CONTACT: Lisa Lacher, 515-271-3119, firstname.lastname@example.org
There are myriad keys to pianist Rika Uchida's musical success, but only 88 of them lie on her instrument. The others are more abstract – talent, generosity, optimism, perseverance, luck – but without them she might not have recovered from an accident that threatened to cut short her flourishing musical career.
Uchida, a native of Japan, came to Des Moines in August, 2005, to teach piano performance and musical theory at Drake University. The day after moving into her new apartment, she slipped and fell, breaking her right arm. That setback had her teaching classes and lessons for two months without being able to play.
When the cast was removed, Uchida discovered her arm had not healed. Uchida explained her situation in an e-mail to Nicholas Roth, assistant professor of piano at Drake, who forwarded the message to Dr. Dana Simon at Mercy Medical Center in Des Moines.
Dr. Simon called Uchida and referred her to Dr. Stephen Taylor of the Des Moines Orthopaedic Surgeons, who said she required surgery soon or she might never be able to play again. He immediately volunteered to perform the surgery — for free — because she was not yet eligible for health insurance through her employer.
"It all happened so quickly," Uchida said. Within days she'd undergone surgery with Dr. Taylor at Iowa Methodist Medical Center.
The rehabilitation process was not so brief. She'd never taken such a long break from practice – in graduate school she often practiced six hours a day – so immediately she began to make up for lost time. The practice doubled as rehabilitation exercise.
Finally, 11 months later, Uchida feels ready to perform again and she'll give her first performance at Drake at 5 p.m. Sunday, Sept. 17, on the Jordan Stage in Sheslow Auditorium in Old Main. She's dedicating her recital, which is free and open to the public, to Drs. Taylor and Simon and the staff at Iowa Methodist Medical Center.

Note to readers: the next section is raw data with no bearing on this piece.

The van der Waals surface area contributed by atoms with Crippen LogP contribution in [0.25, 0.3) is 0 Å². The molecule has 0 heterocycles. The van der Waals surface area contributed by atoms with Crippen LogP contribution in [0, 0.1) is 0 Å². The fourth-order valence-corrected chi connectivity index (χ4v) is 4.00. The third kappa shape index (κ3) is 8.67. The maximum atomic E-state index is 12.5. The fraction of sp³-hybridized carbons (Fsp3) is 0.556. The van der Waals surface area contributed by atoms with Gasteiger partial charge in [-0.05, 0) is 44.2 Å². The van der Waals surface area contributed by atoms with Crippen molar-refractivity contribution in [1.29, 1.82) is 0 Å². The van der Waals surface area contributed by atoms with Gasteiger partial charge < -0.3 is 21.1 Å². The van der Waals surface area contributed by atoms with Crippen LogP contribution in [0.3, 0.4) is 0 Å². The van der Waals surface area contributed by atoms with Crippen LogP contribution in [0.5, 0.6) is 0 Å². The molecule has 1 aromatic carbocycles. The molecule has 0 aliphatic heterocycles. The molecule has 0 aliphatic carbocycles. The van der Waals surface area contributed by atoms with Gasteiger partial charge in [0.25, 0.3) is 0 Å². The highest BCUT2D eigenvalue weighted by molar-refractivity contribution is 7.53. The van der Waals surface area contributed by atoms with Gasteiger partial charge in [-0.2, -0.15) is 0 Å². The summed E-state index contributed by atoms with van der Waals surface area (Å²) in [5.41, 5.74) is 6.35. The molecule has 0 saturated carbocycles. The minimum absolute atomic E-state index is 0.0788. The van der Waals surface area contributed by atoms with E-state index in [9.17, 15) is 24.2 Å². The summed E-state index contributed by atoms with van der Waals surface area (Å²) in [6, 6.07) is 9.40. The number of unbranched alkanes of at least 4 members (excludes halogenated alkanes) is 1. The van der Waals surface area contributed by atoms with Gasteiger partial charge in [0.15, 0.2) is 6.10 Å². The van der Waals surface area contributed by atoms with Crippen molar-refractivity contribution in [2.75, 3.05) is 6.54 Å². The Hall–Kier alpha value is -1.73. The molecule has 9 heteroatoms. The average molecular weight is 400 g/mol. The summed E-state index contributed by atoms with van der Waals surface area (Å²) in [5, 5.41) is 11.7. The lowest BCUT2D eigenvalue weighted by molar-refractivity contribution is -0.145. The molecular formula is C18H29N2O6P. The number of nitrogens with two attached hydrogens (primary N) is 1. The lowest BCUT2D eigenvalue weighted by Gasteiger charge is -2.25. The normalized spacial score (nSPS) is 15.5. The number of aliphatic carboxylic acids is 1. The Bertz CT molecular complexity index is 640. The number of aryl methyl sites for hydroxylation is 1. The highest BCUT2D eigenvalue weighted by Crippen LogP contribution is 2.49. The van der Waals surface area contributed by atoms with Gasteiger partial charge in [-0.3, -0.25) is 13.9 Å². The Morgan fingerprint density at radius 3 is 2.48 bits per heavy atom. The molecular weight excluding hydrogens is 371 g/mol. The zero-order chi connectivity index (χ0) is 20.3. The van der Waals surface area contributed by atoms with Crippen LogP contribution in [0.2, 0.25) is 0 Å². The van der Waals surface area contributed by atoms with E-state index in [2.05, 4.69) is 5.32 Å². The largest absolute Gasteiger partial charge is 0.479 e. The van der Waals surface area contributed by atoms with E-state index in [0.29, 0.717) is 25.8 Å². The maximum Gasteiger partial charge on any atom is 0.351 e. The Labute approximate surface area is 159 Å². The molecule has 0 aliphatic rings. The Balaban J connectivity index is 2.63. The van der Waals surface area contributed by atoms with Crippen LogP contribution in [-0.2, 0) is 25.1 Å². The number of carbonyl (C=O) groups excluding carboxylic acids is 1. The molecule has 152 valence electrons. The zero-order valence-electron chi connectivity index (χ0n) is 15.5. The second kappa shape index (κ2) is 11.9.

Her best friend, Mio Aoike, is coming from Oregon to join her on stage. Aoike is pursuing a doctoral degree in piano performance at the University of Oregon and has won a number of piano competitions across the nation. The musicians rehearsed for four weeks in Oregon and Aoike will be in town a week early so they can brush up before the big night. They'll be performing three of their favorite pieces: Lutoslawski's "Variations on a Theme by Paganini," Ravel's "La Valse" and Rachmaninoff's "Suite No. 2 Op. 17," all for two pianos.
Uchida's favorite piece is the Rachmaninoff suite. She first heard it performed by one of her professors and his wife at the University of Oregon, where she earned her M.A. in music theory and D.M.A. in piano performance.
"I heard it and I thought, ‘I've got to learn this!' But I just love this whole program so much. I want my students to come because finally they can see me performing as a pianist."
She's been playing since she was three years old. It's what she was born to do, she said, but she didn't know that for sure until she had investigated other fields of study. She said liberal arts colleges like Drake are extremely valuable.
"It's important for students to have a broad educational experience," she said, "Drake gives students a lot of chances to explore what's possible."
As for the ordeal of the broken arm, Uchida now sees it as a "miracle."
"Meeting with Dr. Taylor and Dr. Simon was the best thing that's happened to me since coming to Des Moines," she said. "They've been very generous. I feel so thankful and I owe them so much."